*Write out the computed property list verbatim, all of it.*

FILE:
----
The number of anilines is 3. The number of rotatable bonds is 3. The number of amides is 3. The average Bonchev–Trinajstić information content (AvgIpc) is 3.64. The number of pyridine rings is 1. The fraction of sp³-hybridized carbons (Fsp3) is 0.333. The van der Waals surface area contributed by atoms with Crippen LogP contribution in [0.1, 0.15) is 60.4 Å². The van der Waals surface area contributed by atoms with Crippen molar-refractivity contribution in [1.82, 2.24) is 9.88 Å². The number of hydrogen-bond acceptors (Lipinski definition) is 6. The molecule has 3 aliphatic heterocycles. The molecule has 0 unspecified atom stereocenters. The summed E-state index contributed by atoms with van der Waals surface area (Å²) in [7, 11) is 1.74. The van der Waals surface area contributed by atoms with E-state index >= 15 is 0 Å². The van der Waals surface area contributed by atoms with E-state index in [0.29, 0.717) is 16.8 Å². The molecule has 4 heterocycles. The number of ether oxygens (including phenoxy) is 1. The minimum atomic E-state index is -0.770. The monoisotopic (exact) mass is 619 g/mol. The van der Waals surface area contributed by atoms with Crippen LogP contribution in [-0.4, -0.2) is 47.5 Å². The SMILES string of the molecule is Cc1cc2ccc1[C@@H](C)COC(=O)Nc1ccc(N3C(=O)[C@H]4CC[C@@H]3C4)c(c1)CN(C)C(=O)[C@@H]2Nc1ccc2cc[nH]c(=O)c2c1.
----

The number of anilines is 3. The number of rotatable bonds is 3. The number of amides is 3. The average Bonchev–Trinajstić information content (AvgIpc) is 3.64. The number of pyridine rings is 1. The fraction of sp³-hybridized carbons (Fsp3) is 0.333. The van der Waals surface area contributed by atoms with Crippen LogP contribution in [0.1, 0.15) is 60.4 Å². The van der Waals surface area contributed by atoms with Crippen molar-refractivity contribution in [1.82, 2.24) is 9.88 Å². The number of hydrogen-bond acceptors (Lipinski definition) is 6. The molecule has 3 aliphatic heterocycles. The molecule has 0 unspecified atom stereocenters. The summed E-state index contributed by atoms with van der Waals surface area (Å²) in [7, 11) is 1.74. The van der Waals surface area contributed by atoms with E-state index >= 15 is 0 Å². The van der Waals surface area contributed by atoms with E-state index in [0.29, 0.717) is 16.8 Å². The molecule has 4 heterocycles. The number of ether oxygens (including phenoxy) is 1. The minimum atomic E-state index is -0.770. The monoisotopic (exact) mass is 619 g/mol. The van der Waals surface area contributed by atoms with Crippen LogP contribution in [-0.4, -0.2) is 47.5 Å². The SMILES string of the molecule is Cc1cc2ccc1[C@@H](C)COC(=O)Nc1ccc(N3C(=O)[C@H]4CC[C@@H]3C4)c(c1)CN(C)C(=O)[C@@H]2Nc1ccc2cc[nH]c(=O)c2c1.